What the Dormouse Said is the story of the very early days of the computer revolution, and of how the zeitgeist of California in the sixties affected the direction taken by early computing. While there’s been much written about the personal computer industry of the seventies and eighties, the late fifties and early sixties haven’t received all that much attention despite the groundbreaking work done during that era.
John Markoff has done a fantastic research job for What the Dormouse Said, and as usual writes with economy and grace. The problem with What the Dormouse Said is that Markoff covers too much ground—there are so many characters and so many threads in the book that it becomes overwhelming and difficult to follow.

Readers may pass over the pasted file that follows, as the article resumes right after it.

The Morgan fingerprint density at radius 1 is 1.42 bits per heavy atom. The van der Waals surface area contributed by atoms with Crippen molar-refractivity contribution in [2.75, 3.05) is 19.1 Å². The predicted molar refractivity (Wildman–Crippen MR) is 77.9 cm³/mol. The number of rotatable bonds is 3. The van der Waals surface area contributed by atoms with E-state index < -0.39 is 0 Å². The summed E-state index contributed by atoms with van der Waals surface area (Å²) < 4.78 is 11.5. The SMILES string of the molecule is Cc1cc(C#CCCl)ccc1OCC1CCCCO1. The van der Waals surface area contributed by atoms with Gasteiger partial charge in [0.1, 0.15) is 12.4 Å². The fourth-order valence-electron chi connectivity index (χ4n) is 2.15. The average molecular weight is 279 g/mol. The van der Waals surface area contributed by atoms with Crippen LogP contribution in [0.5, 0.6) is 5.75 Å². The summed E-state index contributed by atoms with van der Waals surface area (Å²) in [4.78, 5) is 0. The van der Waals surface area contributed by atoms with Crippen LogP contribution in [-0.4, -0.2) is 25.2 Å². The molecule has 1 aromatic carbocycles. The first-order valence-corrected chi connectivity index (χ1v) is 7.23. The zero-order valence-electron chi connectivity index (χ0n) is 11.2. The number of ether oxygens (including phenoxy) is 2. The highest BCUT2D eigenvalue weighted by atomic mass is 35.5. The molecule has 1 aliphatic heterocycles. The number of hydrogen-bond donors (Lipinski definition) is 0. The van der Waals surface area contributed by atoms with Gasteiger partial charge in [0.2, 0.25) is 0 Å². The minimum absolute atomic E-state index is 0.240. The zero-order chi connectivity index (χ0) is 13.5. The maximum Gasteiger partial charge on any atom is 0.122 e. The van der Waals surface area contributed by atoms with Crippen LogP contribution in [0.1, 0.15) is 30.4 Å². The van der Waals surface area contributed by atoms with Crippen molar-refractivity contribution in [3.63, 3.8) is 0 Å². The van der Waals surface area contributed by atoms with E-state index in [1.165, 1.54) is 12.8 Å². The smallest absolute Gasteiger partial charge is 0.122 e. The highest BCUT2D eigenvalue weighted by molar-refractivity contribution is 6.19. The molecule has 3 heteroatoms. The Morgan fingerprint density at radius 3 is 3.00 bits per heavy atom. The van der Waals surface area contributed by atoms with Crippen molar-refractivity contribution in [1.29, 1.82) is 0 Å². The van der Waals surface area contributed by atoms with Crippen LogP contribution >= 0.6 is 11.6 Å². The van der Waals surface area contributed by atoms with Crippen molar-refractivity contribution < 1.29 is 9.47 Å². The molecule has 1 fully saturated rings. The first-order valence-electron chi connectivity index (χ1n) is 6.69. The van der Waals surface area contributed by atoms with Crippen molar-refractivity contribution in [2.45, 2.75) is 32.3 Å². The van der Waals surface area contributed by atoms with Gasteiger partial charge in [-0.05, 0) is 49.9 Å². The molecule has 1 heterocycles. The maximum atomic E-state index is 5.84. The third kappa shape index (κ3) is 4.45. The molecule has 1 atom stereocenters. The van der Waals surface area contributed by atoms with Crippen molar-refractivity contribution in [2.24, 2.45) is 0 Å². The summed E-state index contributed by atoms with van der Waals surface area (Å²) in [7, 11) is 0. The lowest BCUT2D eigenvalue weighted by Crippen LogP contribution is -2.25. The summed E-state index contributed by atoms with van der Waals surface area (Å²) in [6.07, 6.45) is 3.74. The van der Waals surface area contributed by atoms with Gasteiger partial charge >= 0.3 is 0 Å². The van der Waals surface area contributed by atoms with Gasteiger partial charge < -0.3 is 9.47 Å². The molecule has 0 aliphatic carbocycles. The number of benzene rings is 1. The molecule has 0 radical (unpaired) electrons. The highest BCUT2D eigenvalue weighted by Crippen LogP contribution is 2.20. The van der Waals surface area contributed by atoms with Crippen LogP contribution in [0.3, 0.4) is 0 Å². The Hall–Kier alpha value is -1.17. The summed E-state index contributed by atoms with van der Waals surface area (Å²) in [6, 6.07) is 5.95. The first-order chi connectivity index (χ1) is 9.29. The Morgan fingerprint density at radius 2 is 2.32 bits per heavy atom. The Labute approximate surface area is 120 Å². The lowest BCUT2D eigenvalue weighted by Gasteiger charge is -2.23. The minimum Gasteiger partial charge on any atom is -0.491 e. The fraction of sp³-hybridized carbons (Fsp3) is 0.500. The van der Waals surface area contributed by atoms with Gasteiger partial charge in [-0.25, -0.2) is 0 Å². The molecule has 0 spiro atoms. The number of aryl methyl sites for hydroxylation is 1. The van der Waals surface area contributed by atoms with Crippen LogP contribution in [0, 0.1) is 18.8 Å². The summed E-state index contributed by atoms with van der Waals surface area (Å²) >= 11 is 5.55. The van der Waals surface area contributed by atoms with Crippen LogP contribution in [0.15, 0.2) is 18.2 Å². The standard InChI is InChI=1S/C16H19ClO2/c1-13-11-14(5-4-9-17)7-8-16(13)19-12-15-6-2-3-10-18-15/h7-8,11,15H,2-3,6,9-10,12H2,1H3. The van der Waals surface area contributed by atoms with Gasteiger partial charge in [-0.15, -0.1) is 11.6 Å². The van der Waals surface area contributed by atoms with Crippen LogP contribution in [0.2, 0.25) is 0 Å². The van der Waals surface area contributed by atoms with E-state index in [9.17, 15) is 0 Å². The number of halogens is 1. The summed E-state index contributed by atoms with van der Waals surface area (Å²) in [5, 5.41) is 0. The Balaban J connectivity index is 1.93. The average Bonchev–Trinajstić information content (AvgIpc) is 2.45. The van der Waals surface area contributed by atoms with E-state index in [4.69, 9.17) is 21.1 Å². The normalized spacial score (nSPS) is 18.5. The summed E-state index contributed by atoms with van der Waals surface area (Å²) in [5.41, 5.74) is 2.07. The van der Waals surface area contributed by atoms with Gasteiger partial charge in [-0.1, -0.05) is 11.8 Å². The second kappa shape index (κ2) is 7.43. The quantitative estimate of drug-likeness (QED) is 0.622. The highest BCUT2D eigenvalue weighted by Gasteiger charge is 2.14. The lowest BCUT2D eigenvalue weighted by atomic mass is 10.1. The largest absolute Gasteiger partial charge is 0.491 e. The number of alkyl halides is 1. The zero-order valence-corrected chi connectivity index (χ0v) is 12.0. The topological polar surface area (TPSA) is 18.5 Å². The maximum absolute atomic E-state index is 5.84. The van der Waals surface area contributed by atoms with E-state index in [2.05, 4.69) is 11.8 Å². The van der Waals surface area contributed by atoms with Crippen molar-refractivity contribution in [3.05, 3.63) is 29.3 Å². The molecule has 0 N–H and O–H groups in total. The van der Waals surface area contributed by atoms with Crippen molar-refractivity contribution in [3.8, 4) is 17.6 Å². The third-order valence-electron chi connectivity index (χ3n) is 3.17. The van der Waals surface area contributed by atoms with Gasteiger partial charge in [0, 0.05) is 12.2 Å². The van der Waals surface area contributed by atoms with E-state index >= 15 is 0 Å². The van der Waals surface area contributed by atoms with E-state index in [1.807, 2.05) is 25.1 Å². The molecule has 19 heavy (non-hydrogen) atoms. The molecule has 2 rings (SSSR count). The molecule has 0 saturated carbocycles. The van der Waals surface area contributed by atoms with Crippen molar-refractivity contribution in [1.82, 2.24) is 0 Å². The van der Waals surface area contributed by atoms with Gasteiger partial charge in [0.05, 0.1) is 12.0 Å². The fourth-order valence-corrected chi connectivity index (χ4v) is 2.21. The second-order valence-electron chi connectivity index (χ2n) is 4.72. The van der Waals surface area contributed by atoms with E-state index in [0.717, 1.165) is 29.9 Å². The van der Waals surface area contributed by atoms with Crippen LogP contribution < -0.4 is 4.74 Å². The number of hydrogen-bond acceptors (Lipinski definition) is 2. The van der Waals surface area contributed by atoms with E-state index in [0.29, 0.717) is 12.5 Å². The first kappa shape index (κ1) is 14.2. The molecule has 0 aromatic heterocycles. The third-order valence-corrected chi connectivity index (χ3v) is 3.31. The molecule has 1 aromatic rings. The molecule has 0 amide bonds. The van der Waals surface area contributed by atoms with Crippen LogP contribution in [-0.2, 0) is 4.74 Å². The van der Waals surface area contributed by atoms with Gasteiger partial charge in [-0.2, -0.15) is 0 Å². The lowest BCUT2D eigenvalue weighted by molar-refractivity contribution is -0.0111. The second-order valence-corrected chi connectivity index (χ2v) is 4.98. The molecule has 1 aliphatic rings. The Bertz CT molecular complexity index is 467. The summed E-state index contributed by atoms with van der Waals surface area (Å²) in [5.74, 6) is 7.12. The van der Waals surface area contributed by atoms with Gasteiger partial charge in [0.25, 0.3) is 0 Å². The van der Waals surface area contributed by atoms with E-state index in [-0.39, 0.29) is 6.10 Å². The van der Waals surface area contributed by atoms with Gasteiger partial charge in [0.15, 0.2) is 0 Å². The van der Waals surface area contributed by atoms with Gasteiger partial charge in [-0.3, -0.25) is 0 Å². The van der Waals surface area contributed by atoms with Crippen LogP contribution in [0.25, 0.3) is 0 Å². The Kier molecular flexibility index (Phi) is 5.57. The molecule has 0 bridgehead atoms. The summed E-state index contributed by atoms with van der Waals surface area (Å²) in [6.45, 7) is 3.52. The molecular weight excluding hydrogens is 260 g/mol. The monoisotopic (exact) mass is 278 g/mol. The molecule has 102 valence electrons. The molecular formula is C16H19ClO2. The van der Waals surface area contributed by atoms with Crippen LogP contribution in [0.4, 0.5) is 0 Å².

That being said, it’s still very much worth reading if you’re interested in the history of computing.
Back once again with the sci-fi and general calamity. Includes The End is Always Near, Eat the Apple, A Memory Called Empire, Gideon the Ninth, Infinite Detail, Permafrost, Fallen, and The October Man.
Is there reason to upgrade from a 3 to a 5?
After all these years, Nic still can’t understand the American attitude to healthcare.
A sci-fi and fantasy heavy installment that includes The Valedictorian of Being Dead, The Mastermind, Broadsword Calling Danny Boy, Tiamat’s Wrath, The Raven Tower, The Liberation, The Light Brigade and Cryptonomicon.